Most mobile Apps access financial information by taking an unhindered permission for SMS, E Mail and Calls before the user even downloads the app and examines its dimensions. Since Banks send information about transactions to the SMS and E Mails, the entire financial history of the customer will be available to the App. This is used for creating expense accounts and other reprots which are presented as useful service to the data owner. There is no doubt that the information would be useful, but in the process the risk of critical PFD being shared with the FinTech Company is a source of concern.
When one views the Terms and Privacy policies of these FinTech companies, one may observe many anti-consumer clauses with absolutely no warranty on either the information security or even the quality of service.
It was further interesting to observe that if one tries to make a psychological profiling of the Company, one is further intrigued by the “About Us” page of the Company highlighting the assets of the company which is captured by the following illustration.
The Company boasts of 5 million downloads in the last three years and “Google Best App” award in 2015. As a keen observer of Information security practices, the Privacy concerns across the globe and the emerging data protection regulations in India, US and EU, it is difficult to get convinced that a company that is proud of the number of Beers consumed and its Bar Stools strength can be trusted with the financial information of a consumer.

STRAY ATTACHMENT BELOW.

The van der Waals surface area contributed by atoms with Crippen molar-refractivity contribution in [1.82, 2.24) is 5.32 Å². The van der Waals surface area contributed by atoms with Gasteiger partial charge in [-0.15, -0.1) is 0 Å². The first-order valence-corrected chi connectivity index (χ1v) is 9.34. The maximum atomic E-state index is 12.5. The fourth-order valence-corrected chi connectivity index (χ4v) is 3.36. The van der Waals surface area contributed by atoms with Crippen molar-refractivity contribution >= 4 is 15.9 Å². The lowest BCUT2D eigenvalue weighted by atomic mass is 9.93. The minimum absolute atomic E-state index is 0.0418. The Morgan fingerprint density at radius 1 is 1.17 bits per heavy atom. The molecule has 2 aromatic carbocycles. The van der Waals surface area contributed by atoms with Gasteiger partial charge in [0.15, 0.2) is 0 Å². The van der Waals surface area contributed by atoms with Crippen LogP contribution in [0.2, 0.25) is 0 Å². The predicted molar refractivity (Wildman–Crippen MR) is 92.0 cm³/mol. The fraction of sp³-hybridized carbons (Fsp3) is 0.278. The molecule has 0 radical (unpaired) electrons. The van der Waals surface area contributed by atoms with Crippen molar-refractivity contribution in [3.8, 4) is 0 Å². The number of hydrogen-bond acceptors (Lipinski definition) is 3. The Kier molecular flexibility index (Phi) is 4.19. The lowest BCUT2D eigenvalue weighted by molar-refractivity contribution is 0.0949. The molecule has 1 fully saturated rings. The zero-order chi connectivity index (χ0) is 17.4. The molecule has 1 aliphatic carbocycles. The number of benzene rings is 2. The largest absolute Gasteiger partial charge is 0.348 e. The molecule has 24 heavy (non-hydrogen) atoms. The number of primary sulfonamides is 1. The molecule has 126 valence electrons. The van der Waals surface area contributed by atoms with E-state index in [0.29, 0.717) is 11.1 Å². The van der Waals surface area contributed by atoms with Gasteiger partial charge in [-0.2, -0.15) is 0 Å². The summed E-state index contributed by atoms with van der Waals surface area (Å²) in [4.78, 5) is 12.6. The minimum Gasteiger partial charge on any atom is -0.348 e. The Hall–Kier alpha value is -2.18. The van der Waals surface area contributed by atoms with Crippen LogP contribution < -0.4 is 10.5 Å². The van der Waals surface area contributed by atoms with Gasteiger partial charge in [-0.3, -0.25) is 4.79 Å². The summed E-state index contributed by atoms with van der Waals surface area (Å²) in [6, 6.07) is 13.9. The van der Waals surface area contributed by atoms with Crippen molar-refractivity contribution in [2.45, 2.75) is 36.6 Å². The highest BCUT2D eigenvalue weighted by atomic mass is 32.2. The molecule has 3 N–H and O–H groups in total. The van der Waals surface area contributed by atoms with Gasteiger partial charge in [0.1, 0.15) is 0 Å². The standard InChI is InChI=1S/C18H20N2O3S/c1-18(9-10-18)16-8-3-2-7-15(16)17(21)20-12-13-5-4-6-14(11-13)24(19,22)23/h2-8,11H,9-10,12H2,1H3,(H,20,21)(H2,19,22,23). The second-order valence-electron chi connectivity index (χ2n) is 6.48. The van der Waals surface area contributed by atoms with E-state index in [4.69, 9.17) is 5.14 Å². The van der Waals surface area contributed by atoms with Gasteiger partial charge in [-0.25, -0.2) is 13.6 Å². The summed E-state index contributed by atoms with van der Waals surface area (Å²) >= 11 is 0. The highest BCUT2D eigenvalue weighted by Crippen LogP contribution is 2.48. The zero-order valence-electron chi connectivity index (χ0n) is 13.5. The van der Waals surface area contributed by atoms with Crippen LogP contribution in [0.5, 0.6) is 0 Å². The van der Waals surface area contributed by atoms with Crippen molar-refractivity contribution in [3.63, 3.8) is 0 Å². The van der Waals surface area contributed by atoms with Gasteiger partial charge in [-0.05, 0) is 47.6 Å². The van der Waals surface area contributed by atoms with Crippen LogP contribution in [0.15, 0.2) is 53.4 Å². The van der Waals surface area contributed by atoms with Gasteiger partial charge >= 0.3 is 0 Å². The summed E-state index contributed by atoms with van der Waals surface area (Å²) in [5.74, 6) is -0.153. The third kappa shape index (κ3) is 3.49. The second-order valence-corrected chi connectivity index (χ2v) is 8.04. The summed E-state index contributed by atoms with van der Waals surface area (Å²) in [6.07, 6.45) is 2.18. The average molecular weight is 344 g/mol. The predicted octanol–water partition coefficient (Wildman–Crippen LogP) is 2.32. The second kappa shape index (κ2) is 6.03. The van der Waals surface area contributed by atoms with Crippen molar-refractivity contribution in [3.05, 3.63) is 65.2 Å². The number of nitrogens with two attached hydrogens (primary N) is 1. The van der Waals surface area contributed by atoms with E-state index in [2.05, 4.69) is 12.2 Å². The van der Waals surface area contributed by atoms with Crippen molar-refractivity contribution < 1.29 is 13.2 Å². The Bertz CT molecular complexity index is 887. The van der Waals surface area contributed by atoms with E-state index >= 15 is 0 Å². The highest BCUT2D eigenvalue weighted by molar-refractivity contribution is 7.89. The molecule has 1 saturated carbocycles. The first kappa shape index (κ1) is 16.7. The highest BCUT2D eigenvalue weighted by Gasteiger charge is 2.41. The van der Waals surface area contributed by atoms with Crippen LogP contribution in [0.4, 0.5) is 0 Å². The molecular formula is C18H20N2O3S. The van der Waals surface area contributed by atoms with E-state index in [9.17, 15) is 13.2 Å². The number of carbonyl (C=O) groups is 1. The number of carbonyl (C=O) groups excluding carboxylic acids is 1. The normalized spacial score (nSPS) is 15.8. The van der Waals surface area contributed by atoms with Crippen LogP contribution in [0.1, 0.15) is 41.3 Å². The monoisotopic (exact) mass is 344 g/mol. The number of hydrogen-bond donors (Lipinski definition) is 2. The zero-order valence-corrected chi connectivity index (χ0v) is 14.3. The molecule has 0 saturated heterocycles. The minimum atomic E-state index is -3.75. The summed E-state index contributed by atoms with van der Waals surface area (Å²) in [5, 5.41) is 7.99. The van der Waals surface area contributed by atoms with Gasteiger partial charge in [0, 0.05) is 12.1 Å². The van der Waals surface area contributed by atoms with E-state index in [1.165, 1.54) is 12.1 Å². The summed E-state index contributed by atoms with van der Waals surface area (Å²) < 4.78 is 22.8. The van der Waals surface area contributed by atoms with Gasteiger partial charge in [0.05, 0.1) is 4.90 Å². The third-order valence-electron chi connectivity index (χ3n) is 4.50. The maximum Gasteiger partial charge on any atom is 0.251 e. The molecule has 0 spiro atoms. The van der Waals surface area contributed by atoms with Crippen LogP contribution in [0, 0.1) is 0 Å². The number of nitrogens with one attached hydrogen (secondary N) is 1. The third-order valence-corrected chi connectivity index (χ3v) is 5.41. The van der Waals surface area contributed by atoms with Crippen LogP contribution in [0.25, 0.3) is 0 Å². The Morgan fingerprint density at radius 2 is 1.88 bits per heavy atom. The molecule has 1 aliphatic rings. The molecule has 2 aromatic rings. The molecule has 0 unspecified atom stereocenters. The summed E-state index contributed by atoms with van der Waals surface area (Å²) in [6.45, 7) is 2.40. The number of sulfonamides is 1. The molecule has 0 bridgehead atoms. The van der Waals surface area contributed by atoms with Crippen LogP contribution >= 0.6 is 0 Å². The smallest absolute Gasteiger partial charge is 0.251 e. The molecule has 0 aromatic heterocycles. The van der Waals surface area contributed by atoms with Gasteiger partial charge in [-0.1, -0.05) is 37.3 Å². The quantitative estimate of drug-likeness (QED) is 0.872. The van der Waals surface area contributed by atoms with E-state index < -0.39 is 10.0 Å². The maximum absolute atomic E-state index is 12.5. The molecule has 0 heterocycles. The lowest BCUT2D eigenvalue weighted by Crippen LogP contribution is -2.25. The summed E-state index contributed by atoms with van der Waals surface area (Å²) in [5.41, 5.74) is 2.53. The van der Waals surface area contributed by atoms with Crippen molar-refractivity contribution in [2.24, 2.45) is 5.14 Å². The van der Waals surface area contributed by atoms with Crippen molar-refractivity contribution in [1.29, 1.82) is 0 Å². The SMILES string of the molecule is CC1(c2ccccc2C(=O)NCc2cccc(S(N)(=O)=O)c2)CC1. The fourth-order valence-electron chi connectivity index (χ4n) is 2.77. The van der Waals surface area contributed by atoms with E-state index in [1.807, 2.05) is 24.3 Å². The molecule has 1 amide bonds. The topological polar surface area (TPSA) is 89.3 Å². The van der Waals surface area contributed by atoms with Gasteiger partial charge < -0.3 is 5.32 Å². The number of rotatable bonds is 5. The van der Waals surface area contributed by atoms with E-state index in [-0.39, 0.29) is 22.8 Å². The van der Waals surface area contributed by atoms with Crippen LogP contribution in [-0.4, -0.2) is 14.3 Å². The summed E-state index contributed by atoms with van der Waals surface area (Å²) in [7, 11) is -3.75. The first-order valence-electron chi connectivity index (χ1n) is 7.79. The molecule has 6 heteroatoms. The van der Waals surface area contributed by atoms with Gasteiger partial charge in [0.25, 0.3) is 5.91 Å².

This comment is not meant only against this company since this could be the typical approach of most of these “FinTech” companies which are managed by good techies but without matching concern for information security.
If on the otherhand the new Data Protection Act of India tries to adopt the strict terms of privacy regulations that a EU commission may expect under PSD2 or GDPR, then most of the Indian FinTech Companies will fail the “Test of Consumer Protection”. The Watal Committee report does focus on Consumer interest and even the RBI has many times indicated its concern on consumer interest being sidelined by technology based banking software products.